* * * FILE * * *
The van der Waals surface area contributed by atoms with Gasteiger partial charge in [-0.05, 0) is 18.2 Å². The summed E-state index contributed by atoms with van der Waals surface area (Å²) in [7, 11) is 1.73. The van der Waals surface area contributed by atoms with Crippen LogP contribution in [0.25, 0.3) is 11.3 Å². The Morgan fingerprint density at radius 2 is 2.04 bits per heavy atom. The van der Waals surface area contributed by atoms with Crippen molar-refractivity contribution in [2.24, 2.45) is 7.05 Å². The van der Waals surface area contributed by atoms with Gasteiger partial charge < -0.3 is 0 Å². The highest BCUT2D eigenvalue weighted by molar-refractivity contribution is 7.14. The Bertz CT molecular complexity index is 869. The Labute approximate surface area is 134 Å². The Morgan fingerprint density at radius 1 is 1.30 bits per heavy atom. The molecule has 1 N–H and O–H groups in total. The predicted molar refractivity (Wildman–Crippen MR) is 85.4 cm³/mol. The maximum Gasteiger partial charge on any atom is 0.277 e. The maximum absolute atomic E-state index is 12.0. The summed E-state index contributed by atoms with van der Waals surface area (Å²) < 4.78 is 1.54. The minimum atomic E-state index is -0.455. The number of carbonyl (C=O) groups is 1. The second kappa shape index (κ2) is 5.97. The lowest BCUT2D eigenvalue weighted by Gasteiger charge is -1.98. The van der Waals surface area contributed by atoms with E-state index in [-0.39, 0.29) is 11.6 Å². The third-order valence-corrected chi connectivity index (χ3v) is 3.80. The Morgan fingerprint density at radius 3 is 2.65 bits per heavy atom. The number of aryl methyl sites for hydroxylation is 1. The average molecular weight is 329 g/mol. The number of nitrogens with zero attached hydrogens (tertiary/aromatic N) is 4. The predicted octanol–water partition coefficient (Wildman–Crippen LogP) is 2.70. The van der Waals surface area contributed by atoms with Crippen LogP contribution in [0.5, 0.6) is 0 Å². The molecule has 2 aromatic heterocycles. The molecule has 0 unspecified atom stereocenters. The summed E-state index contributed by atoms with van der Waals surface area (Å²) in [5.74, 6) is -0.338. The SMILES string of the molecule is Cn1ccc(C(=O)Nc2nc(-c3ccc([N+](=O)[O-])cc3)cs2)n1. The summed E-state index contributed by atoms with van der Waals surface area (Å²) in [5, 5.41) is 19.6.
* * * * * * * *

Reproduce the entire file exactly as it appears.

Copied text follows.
The van der Waals surface area contributed by atoms with Gasteiger partial charge in [-0.05, 0) is 18.2 Å². The summed E-state index contributed by atoms with van der Waals surface area (Å²) in [7, 11) is 1.73. The van der Waals surface area contributed by atoms with Crippen LogP contribution in [0.25, 0.3) is 11.3 Å². The Morgan fingerprint density at radius 2 is 2.04 bits per heavy atom. The van der Waals surface area contributed by atoms with Crippen molar-refractivity contribution in [2.24, 2.45) is 7.05 Å². The van der Waals surface area contributed by atoms with Gasteiger partial charge < -0.3 is 0 Å². The highest BCUT2D eigenvalue weighted by molar-refractivity contribution is 7.14. The Bertz CT molecular complexity index is 869. The Labute approximate surface area is 134 Å². The Morgan fingerprint density at radius 1 is 1.30 bits per heavy atom. The molecule has 1 N–H and O–H groups in total. The predicted molar refractivity (Wildman–Crippen MR) is 85.4 cm³/mol. The maximum Gasteiger partial charge on any atom is 0.277 e. The maximum absolute atomic E-state index is 12.0. The summed E-state index contributed by atoms with van der Waals surface area (Å²) < 4.78 is 1.54. The minimum atomic E-state index is -0.455. The number of carbonyl (C=O) groups is 1. The second kappa shape index (κ2) is 5.97. The lowest BCUT2D eigenvalue weighted by Gasteiger charge is -1.98. The van der Waals surface area contributed by atoms with E-state index in [-0.39, 0.29) is 11.6 Å². The third-order valence-corrected chi connectivity index (χ3v) is 3.80. The Morgan fingerprint density at radius 3 is 2.65 bits per heavy atom. The number of aryl methyl sites for hydroxylation is 1. The average molecular weight is 329 g/mol. The number of nitrogens with zero attached hydrogens (tertiary/aromatic N) is 4. The predicted octanol–water partition coefficient (Wildman–Crippen LogP) is 2.70. The van der Waals surface area contributed by atoms with Crippen LogP contribution in [0.5, 0.6) is 0 Å². The molecule has 2 aromatic heterocycles. The molecule has 0 unspecified atom stereocenters. The summed E-state index contributed by atoms with van der Waals surface area (Å²) in [5.74, 6) is -0.338. The SMILES string of the molecule is Cn1ccc(C(=O)Nc2nc(-c3ccc([N+](=O)[O-])cc3)cs2)n1. The summed E-state index contributed by atoms with van der Waals surface area (Å²) in [5, 5.41) is 19.6.